Celebrated Musical ‘Le Misérables’ Marches to Segerstrom Center Sept. 19 – Oct. 1

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Can you hear the people sing?

Renowned Broadway musical “Les Misérables” marches into Segerstrom Center Sept. 19 – Oct. 1 and lyrical voices will indeed be heard by Segerstrom audiences, as they have for millions of fans around the world.

Based on the classic Victor Hugo novel, “Les Misérables” (also known as “Les Miz”), this Cameron Mackintosh production is written by Alain Boublil and Claude-Michel Schönberg with music by Claude-Michel Schönberg, lyrics by Herbert Kretzmer, original French text by Alain Boublil and Jean-Marc Natel, additional material by James Fenton, and adaptation by Trevor Nunn and John Caird.

Set against the backdrop of 19th century France, “Les Misérables” offers a compelling tale of broken dreams and unrequited love, passion, sacrifice and redemption; in essence, a timeless testament to the survival of the human spirit.

This epic and uplifting story has become one of the most celebrated musicals in theatrical history. “Les Misérables” has been seen by more than 130 million people worldwide in 53 countries, 438 cities and 22 languages.

To date, “Les Misérables” remains the 6th longest-running Broadway production of all time, and features familiar songs including “I Dreamed a Dream,” “On My Own,” “Bring Him Home,” “Do You Hear The People Sing?” “One Day More,” “Master of the House” and many more.

According to press material, Cameron Mackintosh first conceived this acclaimed new production of “Les Misérables” in 2009 to celebrate the show’s 25th anniversary. It has since enjoyed record-breaking runs in countries including North America, Australia, Japan, Korea, France and Spain. It is currently on stage in London’s West End and on tour in The Netherlands and Belgium with a new tour of Japan set for 2024. The most recent North American production toured from 2017 to March 2020 until the production was halted due to the global pandemic.

Addie Morales plays Cossette in “Les Miz.”

When the tour resumed last year, the producers opened actor submissions to everyone.

“They watched more than 3,000 submissions,” said Addie Morales, who was lucky enough to land the role of Cossette for the tour.

“’Les Miz’ took a long time to come back because it’s a big show and they wanted to wait longer to make sure we could run consistently,” explained Morales, who has been with “Les Miz” since the tour relaunched last October. It’s her National Tour debut, and it took a little getting used to life on the road, which she admitted requires a certain level of stamina.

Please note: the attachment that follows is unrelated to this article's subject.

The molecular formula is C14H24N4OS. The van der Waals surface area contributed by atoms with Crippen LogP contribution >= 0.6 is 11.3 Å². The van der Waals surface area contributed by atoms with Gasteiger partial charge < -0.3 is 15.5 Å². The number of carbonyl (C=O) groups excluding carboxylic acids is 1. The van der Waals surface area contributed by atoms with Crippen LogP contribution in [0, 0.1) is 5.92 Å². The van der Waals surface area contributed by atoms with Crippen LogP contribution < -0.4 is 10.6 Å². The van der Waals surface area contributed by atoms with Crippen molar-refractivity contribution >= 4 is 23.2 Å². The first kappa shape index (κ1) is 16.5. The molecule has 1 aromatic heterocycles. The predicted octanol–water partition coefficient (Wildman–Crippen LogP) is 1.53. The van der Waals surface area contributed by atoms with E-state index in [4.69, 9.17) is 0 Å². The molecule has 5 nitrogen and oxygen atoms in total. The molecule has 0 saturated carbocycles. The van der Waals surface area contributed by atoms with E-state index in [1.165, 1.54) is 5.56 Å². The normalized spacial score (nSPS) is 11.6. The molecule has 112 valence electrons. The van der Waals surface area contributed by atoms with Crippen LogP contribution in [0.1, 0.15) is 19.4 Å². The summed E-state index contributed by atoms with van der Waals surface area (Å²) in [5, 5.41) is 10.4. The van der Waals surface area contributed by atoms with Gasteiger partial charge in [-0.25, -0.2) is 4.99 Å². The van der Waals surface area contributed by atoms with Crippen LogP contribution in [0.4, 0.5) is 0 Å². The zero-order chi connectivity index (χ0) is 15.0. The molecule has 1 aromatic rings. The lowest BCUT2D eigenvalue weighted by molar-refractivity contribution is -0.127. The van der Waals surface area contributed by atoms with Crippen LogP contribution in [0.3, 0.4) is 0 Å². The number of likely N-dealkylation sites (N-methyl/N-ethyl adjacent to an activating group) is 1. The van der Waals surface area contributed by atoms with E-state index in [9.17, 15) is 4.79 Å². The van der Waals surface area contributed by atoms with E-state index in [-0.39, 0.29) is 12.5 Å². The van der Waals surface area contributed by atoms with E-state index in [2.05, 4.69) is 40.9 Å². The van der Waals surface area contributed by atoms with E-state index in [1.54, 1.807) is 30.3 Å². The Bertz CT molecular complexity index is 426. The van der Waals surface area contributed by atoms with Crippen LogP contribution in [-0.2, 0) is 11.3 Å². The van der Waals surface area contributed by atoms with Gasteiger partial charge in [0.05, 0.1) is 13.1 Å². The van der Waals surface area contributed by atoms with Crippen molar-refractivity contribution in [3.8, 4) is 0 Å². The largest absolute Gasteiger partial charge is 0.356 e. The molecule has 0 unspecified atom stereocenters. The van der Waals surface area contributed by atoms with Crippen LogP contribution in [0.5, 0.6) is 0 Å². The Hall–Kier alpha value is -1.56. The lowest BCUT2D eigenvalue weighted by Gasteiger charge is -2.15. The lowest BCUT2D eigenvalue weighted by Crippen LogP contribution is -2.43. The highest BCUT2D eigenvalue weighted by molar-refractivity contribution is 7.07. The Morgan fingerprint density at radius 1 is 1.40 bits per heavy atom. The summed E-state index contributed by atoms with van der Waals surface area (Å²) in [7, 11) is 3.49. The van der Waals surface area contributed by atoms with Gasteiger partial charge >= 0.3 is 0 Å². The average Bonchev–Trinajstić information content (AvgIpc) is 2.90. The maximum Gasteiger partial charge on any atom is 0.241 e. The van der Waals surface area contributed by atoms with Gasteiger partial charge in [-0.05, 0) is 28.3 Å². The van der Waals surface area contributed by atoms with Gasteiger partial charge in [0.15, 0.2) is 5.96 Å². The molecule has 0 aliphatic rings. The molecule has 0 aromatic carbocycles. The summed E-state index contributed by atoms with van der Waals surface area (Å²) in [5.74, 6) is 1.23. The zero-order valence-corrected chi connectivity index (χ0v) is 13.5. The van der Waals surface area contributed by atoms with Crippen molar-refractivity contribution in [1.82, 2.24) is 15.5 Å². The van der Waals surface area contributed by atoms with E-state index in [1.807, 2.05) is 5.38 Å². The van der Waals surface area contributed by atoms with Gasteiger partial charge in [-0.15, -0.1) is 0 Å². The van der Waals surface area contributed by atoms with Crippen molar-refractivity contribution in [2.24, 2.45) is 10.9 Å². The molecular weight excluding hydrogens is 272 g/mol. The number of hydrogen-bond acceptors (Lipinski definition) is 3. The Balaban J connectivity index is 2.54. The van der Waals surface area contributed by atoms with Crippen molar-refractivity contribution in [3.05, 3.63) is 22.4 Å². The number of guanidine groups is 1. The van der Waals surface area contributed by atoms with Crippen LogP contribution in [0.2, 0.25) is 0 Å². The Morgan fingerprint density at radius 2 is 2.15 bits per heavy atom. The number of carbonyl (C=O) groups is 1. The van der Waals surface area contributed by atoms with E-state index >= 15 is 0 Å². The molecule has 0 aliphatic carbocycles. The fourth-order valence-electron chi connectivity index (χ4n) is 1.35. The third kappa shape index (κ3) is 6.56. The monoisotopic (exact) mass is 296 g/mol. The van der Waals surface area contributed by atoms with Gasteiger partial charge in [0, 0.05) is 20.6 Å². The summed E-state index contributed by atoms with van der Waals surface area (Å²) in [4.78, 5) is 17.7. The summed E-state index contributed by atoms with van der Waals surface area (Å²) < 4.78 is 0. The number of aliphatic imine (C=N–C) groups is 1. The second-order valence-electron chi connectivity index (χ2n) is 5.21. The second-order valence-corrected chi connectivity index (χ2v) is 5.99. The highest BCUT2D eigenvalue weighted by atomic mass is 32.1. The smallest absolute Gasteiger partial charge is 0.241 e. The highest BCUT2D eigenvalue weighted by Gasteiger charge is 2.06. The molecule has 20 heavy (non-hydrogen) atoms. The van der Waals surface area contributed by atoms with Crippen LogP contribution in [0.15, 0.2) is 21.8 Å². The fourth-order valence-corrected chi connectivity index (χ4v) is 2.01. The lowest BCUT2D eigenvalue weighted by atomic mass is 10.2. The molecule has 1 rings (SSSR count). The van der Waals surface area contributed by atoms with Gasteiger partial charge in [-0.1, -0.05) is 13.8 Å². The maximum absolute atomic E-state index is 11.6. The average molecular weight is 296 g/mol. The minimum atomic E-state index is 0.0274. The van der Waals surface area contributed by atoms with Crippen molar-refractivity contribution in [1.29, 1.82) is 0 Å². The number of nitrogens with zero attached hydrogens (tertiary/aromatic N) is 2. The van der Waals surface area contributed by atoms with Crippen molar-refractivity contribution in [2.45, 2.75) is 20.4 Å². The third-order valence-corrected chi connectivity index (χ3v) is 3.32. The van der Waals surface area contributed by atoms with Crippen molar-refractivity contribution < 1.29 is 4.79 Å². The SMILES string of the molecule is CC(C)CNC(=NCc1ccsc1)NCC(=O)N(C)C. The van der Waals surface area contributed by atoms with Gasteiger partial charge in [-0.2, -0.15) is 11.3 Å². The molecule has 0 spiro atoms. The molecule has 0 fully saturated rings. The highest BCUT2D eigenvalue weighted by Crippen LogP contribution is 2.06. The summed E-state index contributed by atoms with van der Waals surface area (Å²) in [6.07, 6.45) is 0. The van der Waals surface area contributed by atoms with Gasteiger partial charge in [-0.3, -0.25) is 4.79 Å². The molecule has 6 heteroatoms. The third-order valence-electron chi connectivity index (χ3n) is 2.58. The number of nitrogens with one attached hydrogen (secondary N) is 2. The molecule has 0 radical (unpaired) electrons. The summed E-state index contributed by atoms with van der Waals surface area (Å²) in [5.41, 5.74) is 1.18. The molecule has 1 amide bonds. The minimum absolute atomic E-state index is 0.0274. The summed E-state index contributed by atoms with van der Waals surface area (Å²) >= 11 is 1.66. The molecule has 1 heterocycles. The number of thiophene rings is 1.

“I love seeing new cities, traveling, and being with an amazing group of people,” she said. “It’s challenging in other ways that you cannot prepare for. You learn along the way.”

One thing that she was not prepared for was the reaction from audiences.

“It feels like we’re riding a wave of emotion because the show has been away for so long,” said Morales. “It’s a long-awaited return, and there is a new generation of people who have never seen the show so anticipation plays into that. It feels different than any other theater experience. It’s like a rock concert—it’s an immersive experience. Audiences welcome us with open arms. It’s palpable, the feeling that that we are in this together.”

Morales noted that there is a reason “Les Miz” has stood the test of time and recently celebrated its 38th year on Broadway.

Addie Morales (right) as Cossette in “Les Miz”

“It’s timeless—it keeps speaking to people. That’s why it keeps getting extended. The years go by and it still resonates.”

And that’s why “Les Miz” keeps selling out in most cities the show visits. Tickets are still available for the Segerstrom engagement, but supplies are indeed limited.

“Get tickets and bring a friend that has never seen it before,” suggested Morales. “It’s an everyman story. Everyone has had struggle, everyone has had strife, everyone has had forgiveness in their life. ‘Les Miz’ inspires you to be better and know that others can be better. We need that positive light.”

For tickets to “Les Misérables” visit www.SCFTA.org.

 

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